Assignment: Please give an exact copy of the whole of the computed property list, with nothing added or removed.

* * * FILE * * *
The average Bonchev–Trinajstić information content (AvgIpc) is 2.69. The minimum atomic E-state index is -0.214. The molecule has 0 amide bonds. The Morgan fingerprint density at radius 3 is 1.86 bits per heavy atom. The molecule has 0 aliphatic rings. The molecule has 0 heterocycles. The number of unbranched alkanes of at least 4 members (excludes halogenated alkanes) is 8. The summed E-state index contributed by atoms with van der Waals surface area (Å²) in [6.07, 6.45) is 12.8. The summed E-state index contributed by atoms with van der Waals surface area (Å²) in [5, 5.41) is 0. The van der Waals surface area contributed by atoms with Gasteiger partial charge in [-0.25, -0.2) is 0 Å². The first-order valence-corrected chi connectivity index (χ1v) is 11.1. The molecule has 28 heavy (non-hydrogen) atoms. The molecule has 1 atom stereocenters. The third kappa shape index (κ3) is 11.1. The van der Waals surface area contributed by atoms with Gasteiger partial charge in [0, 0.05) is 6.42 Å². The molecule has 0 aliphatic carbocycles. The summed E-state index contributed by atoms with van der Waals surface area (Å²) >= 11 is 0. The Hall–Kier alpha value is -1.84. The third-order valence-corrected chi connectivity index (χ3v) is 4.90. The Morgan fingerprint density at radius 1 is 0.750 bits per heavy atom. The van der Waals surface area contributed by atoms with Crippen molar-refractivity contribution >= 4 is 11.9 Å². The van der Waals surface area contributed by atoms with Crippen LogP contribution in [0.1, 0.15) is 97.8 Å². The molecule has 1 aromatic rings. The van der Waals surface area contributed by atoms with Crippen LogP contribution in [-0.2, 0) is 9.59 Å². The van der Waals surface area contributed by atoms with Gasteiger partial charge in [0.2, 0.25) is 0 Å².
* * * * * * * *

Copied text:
The average Bonchev–Trinajstić information content (AvgIpc) is 2.69. The minimum atomic E-state index is -0.214. The molecule has 0 amide bonds. The Morgan fingerprint density at radius 3 is 1.86 bits per heavy atom. The molecule has 0 aliphatic rings. The molecule has 0 heterocycles. The number of unbranched alkanes of at least 4 members (excludes halogenated alkanes) is 8. The summed E-state index contributed by atoms with van der Waals surface area (Å²) in [6.07, 6.45) is 12.8. The summed E-state index contributed by atoms with van der Waals surface area (Å²) in [5, 5.41) is 0. The van der Waals surface area contributed by atoms with Gasteiger partial charge in [-0.25, -0.2) is 0 Å². The first-order valence-corrected chi connectivity index (χ1v) is 11.1. The molecule has 28 heavy (non-hydrogen) atoms. The molecule has 1 atom stereocenters. The third kappa shape index (κ3) is 11.1. The van der Waals surface area contributed by atoms with Gasteiger partial charge in [0, 0.05) is 6.42 Å². The molecule has 0 aliphatic carbocycles. The summed E-state index contributed by atoms with van der Waals surface area (Å²) >= 11 is 0. The Hall–Kier alpha value is -1.84. The third-order valence-corrected chi connectivity index (χ3v) is 4.90. The Morgan fingerprint density at radius 1 is 0.750 bits per heavy atom. The van der Waals surface area contributed by atoms with Crippen molar-refractivity contribution >= 4 is 11.9 Å². The van der Waals surface area contributed by atoms with Crippen LogP contribution in [0.1, 0.15) is 97.8 Å². The molecule has 1 aromatic rings. The van der Waals surface area contributed by atoms with Crippen LogP contribution in [-0.2, 0) is 9.59 Å². The van der Waals surface area contributed by atoms with Gasteiger partial charge in [0.2, 0.25) is 0 Å².